Several of you know that it is best to ignore my sarcasm; encourage me and it only gets worse. The rest of you may be waterlogged with ambivalence. There are a lot of other healthcare blogs. You should read those if you are into the opinions of people who are experts at watching water freeze, people who are pinning the tail on the wrong donkey.
If you are in habitué to learn about consumerism from an author whose ideas are presented like a sprinkling of dew on a rose petal, my blog may not be the best choice for you. I don’t sprinkle. Nor can I turn Coke into Pepsi, but I have been known to make rocks cry.
Healthcare consumerism is a walking enigma on stilts.
The fact that I’ve spent my career in consulting may have something to do with how I approach issues. Consultants, for example, are the people in the movie theaters who get dreamy-eyed when the Titanic goes down. I cried, not because I was moved, but because it was such a bad movie. When bad things happen consultants are thinking, I have a PowerPoint somewhere that told you it would sink. And we tend to make that point with all of the generosity, grace, and selflessness of Jack the Ripper.
After all, ships that aren’t likely to sink do not need consultants any more than we need another album by the Village People. Some business leaders wait to glom on to an issue until it has enough cachet. Those are the same people who will tell you that they were only responsible for sinking the lower decks of the Titanic. Getting insight from them is like reading cartoons that do not have captions. They leave the thinking to you.
Unlike HCAHPS, I am not big on nuance. I wouldn’t know a nuance if it hit me in the face. I prefer to keep equivocations about HCAHPS out of my inbox, because if you think you have a fifty-fifty chance of getting it right, there is a ninety percent chance you will get it wrong.
People who believe consumerism is linked to HCAHPS see straws and immediately reach for them. HCAHPS are to patient experience and consumerism what Oliver Stone was to the Kennedy assassination. Only a handful of us has a license to interpret the universe.
For those who think I may be out of my depth when it comes to addressing matters of customer experience in healthcare, customer experience has no depth. At least beyond the mindset of a sixteen-year-old. And that is why I pretend to be the ringmaster when it comes to the circus of egos who are trying to tell you that you are already doing everything possible to understand what your patients expect from your organization.
Healthcare’s consumerism circus has started, and it’s going to be a three-ringer. Maybe I should be wearing a cape. But, I am a consultant; trust me. (You do not need to comment on the oxymoron.)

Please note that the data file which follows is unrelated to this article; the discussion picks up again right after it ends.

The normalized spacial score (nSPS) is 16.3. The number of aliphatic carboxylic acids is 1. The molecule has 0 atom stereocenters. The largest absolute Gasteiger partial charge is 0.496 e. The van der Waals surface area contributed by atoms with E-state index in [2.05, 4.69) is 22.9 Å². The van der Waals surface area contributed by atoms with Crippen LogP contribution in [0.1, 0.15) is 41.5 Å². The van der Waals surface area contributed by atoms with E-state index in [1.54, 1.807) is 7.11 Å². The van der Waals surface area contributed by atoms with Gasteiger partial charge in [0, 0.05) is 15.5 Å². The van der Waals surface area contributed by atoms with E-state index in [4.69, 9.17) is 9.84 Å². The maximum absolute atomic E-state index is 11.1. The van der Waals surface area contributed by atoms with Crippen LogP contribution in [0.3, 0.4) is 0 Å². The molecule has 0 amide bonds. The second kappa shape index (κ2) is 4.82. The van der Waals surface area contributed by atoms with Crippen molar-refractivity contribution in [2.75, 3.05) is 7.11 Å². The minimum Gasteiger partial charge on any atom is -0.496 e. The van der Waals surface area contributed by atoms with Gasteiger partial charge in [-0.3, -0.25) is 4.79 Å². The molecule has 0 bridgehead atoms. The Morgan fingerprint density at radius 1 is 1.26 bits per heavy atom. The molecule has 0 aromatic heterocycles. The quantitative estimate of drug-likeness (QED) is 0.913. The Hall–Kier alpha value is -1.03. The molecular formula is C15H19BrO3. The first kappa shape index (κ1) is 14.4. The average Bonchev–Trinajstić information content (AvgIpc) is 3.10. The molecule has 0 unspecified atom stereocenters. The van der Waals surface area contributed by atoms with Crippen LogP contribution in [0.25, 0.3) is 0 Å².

I find it helpful to present issues using my illusory charm and mythical footwork, and to disperse profundities to both the washed and the unwashed. Maybe that is why consultants have half-lives of fruit flies.
There are those who will tell you that when you fall off the horse, you need to get back on. I disagree. I think you need to learn to walk or to drive.
There are around a hundred and fifty million people in the U.S. who drive. They live among us. We see them driving, and we think we know how they do it. We think we know what they are doing.
I mention that because I am teaching my daughter to be one of those drivers. She has spent about twenty hours practicing, and other than backing out of the driveway, she seems to be getting the hang of it—way to go, Dad!
During yesterday’s driving lesson with her favorite dad ensconced in the passenger’s seat, she told me about a friend of hers who just passed her driving test. And she remarked, “Sally only uses one foot when she drives.” Her statement was so innocuous that I missed it.
A few miles later I asked, “What did you mean about using one foot?”
“She uses the same foot for the gas and the brake.”
By having spent years observing what is commonplace, we think we know everything about that which we observe. I watched my daughter and assumed she was using the same foot for the gas and the brake. She had spent sixteen years watching us drive her. She saw two pedals, knew she had two feet, and put two and two together and got an irrational number. We gave her the keys. It never occurred to us to tell her that even though there are two pedals that you need to use only one foot. And the reverse never occurred to her.
We learned quickly that our assumptions were wrong; mine about how she was driving, hers about how everybody else was driving.
We make the same errors every day when it comes to our knowledge of patients and customers. We assume that if someone needs an appointment, they simply call and get one. Or a refill, or an explanation about their bill, or a referral, or whatever. Only it ain’t that simple. Nothing is. Never was.
But if everyone in your system believes being a patient or a customer is simple, then why would they be concerned about fixing it? We fix things that are broken.
Instead of operating a health system based solely on assumptions, why not ask your patients and customers whether your assumptions are valid.
The real bad news is that assumptions are driven by expectations. And chances are high that nobody in your system has ever asked them about those either. As a matter of fact, health systems and payers probably have not asked their patients and members about much of anything.